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Review: 'Ride Along' coasts on Kevin Hart's comedy

"Ride Along," the latest go at the action-comedy-buddy-cop genre, has the stone-hard cool of Ice Cube and the manic energy of stand-up comic Kevin Hart.

With a sharper script, "Ride" might have reached the bar set in the 1980s by Eddie Murphy in "48 Hrs." and "Beverly Hills Cop." But the laughs here are lazy, and any sense of logic is definitely on the lam.

The film's not-so-secret weapon is Hart. Even with bad material, the guy is really funny. Yet the movie relies too heavily on Hart's ability to riff endlessly, and breathlessly, on his stature or lack of it (the comic is 5-foot-2 and he works it), his bravado or lack of it and, of course, his sex appeal or lack of it.

Cube is solid as the impenetrable brick wall that Hart's comic barrage bounces off. Their odd-couple shtick delivers laughs. But more often than not "Ride Along" chokes on its own fumes.

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The two men are initially framed by what divides them. On one side is tough Atlanta detective James Payton (Cube) in the midst of a high-stakes arrest. Cut to Ben Barber (Hart), a high-school security guard completely engrossed in upping his score during a video game shootout.

The conflict turns on Payton's plan to stomp out Barber's dreams of marrying the detective's sister Angela (Tika Sumpter) and joining the Atlanta police force. Which is not a bad starting point.

What Barber doesn't know is that Payton has devised a "rookie ride along" designed to frighten him out of his wits and make it clear he's out of his league. But as fate would have it, a chance for Payton to catch an elusive and infamously unseen drug lord intervenes.

Let the friction and the fun begin. ... If only.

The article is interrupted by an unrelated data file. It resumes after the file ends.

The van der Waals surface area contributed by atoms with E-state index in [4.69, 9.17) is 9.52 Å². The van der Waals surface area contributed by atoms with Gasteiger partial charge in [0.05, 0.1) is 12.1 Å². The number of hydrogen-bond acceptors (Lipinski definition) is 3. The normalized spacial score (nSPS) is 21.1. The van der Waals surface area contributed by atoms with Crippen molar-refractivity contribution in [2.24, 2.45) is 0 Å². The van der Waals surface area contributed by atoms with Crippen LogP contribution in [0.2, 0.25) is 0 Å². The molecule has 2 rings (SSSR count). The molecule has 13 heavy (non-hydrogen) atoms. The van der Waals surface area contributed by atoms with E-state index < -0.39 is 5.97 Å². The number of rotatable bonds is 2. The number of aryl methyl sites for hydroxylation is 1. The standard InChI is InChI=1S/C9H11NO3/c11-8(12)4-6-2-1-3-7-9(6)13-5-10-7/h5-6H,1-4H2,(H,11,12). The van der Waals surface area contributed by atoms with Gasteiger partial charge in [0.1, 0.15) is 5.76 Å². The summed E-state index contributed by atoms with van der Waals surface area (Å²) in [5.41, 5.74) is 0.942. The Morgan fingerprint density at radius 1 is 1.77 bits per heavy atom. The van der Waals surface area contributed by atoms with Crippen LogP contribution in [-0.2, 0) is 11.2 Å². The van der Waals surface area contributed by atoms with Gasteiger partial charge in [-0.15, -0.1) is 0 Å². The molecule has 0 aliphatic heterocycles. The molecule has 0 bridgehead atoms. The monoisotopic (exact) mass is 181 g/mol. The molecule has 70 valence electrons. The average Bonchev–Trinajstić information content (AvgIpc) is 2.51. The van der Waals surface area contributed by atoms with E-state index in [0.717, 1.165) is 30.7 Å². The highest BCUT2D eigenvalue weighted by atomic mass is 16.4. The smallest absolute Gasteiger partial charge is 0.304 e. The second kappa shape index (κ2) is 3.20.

On the set: movies and TV

Tim Story, who directed Hart in his 2012 breakout "Think Like a Man," pretty much puts everything on the comic's back and forgot that a movie needs a story. "Ride Along" — written by Greg Coolidge, Jason Mantzoukas, Phil Hay and Matt Manfredi — doesn't have much of one. The plot twists are more like narrative accidents. Even a comedy about cops can't get away with being completely implausible, though this one certainly tries.

As Payton, Cube is required to scowl a lot, which he does very well. Harder is giving some punch to the phrase, "This is where it gets real," or some variation of it, about 100 times.

"Ride Along" is the kind of action comedy or drama in which the popular rapper-turned-actor is often cast. But in movies like "21 Jump Street," "Rampart" and the lighter down-home humor of "Barbershop," whether he's a good guy or bad, funny or not, Cube has proved he can do more than what he's given here.

There is a lot of action and a lot of talk, much of it painfully delivered by "Ride Along's" strong and mostly squandered cast, including John Leguizamo, Bruce McGill, Laurence Fishburne, Bryan Callen and Jay Pharoah.

There is an endearing sweetness to Barber's romancing of Angela, making it believable that the leggy beauty would fall for him. Sumpter doesn't get much screen time, which is unfortunate because she's a promising young talent and she uses her time well.

But "Ride Along" is very much Hart's game. When he gets revved up, the comedy is delivered rapid fire. His signature style, which first made him a stand-out on the comedy circuit, is kind of like an assault rifle with its trigger locked on auto.

Barber's bumbling attempts to try his hand at interrogating a suspect, or at firing a gun — or both at the same time — are little gems. His hapless machismo keeps getting him and Payton into increasingly dangerous fixes. Occasionally, Barber inadvertently does something right. It's a toss up which irritates Payton more.

Within some of the chaos, there are glimmers of what might have been. And Hart certainly tries to save the day. But like nearly everything else in "Ride Along," he falls a little short. At least the guns are blazing ... .

'Ride Along'

MPAA rating: PG-13 for sequences of violence, sexual content and brief strong language

Running time: 1 hour, 40 minutes

Playing: In general release

betsy.sharkey@latimes.com

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